Tom Fitzmorris: Fresh Sardines-1 of 33 best seafoods

The Food Show with Tom Fitzmorris
March 16, 2017 - 12:07 pm
During the Lenten season, Sicilian dining traditions arise here and there around New Orleans. They celebrate St. Joseph’s Day, March 19. People with Italian heritage bring forth many dishes seen only at this time of year. Among them are two that involve species of fish only seen this time of year.

Grilled sardines

 Fresh Sardines

The best of all the St. Joseph dishes is pasta cu li sarde. It’s made with sardines, but not the canned kind you’re thinking about. These are fresh fish four to six inches long, grilled, broiled or baked whole. The bones are so small that they present little danger. Most Italian people eat them head and all. Two or three fish makes a delightful lunch. The flavors are assertive without being oily. Unfortunately, not many restaurants serve these wonderful little fish, mainly because they’re hard to find in the markets. Chefs who are really into the sardines order them well in advance. And it’s not unusual for those chefs to feature the sardines before and after St. Joseph’s day.

Unacceptable Alternative

Throughout Europe you will find salted, dried codfish, cooked by the best chefs on the continents, from Spain to Scandinavia. It’s an ancient way to preserve fish long-term. To cook them, you lock them into a vise, hacksaw off strips of the fish, soak it for hours in warm water, then hope people will be so accustomed to this hard fish that they don’t question its goodness. Some cooks make it into codfish cakes or balls, with equal dreariness. Given the freshness imperative of modern chefs, this is curious. Given that cod is in short supply now, it’s a good out for those who have met bacala the Italian name for the dish.



Broiled Fresh Sardines

Here is the Italian recipe for preparing fresh sardines. These are not the little fish in cans, but fresh, eight-inch long Mediterranean or Pacific sardines, four to six to the pound whole.Some people love them (I do), some people find them too strong in flavor. The problem is finding the fish themselves. Not even chefs can be assured of getting them regularly. They’re most popular around St. Joseph’s Day, but I order them whenever they turn up.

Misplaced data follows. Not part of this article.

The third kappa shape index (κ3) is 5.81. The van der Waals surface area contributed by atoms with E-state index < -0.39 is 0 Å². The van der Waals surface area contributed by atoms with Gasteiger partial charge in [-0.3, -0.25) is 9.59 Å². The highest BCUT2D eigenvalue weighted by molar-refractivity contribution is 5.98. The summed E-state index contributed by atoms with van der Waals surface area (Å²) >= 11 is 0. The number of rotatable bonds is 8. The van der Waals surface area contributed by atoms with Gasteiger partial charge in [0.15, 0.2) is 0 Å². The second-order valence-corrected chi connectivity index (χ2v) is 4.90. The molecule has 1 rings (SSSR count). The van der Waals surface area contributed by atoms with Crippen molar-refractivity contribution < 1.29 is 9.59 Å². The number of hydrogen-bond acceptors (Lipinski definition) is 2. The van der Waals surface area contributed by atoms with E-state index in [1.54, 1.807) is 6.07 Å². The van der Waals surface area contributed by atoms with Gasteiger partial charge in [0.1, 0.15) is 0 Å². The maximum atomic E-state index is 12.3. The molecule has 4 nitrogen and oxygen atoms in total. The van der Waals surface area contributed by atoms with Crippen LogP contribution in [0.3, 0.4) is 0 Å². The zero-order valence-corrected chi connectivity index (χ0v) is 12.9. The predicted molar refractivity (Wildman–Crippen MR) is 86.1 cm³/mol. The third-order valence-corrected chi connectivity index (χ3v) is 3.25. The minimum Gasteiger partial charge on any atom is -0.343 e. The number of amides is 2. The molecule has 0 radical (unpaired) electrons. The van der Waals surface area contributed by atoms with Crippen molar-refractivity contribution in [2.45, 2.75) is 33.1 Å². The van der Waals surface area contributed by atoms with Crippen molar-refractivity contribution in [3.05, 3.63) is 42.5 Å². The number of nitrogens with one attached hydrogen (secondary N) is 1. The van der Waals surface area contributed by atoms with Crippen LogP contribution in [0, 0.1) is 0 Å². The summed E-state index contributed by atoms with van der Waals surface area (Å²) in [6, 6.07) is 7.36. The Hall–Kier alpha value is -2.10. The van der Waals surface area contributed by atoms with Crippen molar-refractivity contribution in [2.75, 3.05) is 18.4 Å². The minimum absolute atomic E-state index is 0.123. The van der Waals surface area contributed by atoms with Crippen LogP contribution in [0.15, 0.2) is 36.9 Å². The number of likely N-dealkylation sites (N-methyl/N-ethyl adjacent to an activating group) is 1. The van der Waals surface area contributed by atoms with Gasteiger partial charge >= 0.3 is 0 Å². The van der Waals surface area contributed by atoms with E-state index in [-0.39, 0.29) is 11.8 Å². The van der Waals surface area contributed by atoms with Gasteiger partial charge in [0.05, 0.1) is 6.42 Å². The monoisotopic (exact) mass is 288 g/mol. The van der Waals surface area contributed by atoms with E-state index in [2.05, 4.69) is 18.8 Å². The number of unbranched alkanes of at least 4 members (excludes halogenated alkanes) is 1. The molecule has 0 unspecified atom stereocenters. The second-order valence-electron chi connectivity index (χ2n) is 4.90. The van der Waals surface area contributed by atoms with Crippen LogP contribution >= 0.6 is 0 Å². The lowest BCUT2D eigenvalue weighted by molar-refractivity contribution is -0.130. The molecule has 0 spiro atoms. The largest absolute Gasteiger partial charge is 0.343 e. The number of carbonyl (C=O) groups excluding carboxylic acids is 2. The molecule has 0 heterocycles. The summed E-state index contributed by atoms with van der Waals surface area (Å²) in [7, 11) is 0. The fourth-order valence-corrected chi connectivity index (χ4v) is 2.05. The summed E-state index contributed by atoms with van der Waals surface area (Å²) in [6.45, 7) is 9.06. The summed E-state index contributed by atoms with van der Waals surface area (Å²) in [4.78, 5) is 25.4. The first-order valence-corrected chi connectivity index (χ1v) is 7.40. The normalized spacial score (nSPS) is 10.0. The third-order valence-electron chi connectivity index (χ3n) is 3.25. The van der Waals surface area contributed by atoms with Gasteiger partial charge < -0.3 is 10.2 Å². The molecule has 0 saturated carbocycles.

• 8-12 fresh fresh sardines, gutted
  • 2 lemons
  • 1/4 cup extra-virgin olive oil
  • 3 sprigs fresh thyme
  • 1/2 cup dry white wine
  • 4 sprigs fresh flat-leaf parsley
  • 1 sprig fresh oregano
  • 1/4 cup freshly-grated bread crumbs

Preheat the oven to 375 degrees.

1. On a cutting board, hold the fish by the tail and scrape off the scales (there will not be many) with a knife. Wash the fish with cold water. If you like, cut off the heads, but you may leave them on.

2. Juice half of one of the lemons. Cut the remaining lemons in slices about a quarter-inch thick.

3. Cover the bottom of a glass baking dish (about 8 by 12 inches) with olive oil. Lay down the lemon slices on the bottom, then the thyme sprigs. Place the sardines in one layer on top of the lemons. Drizzle the sardines with the lemon juice. Salt and pepper (go heavy on the black pepper). Sprinkle on the wine and the rest of the olive oil.

4. Chop the oregano and parsley, and mix with the bread crumbs. Sprinkle the bread crumbs atop the sardines.

5. Cover the baking dish with aluminum foil and bake for about six minutes. Remove the foil and continue baking until the bread crumbs are toasted and the juices are bubbling. Serve immediately.

Serves four.

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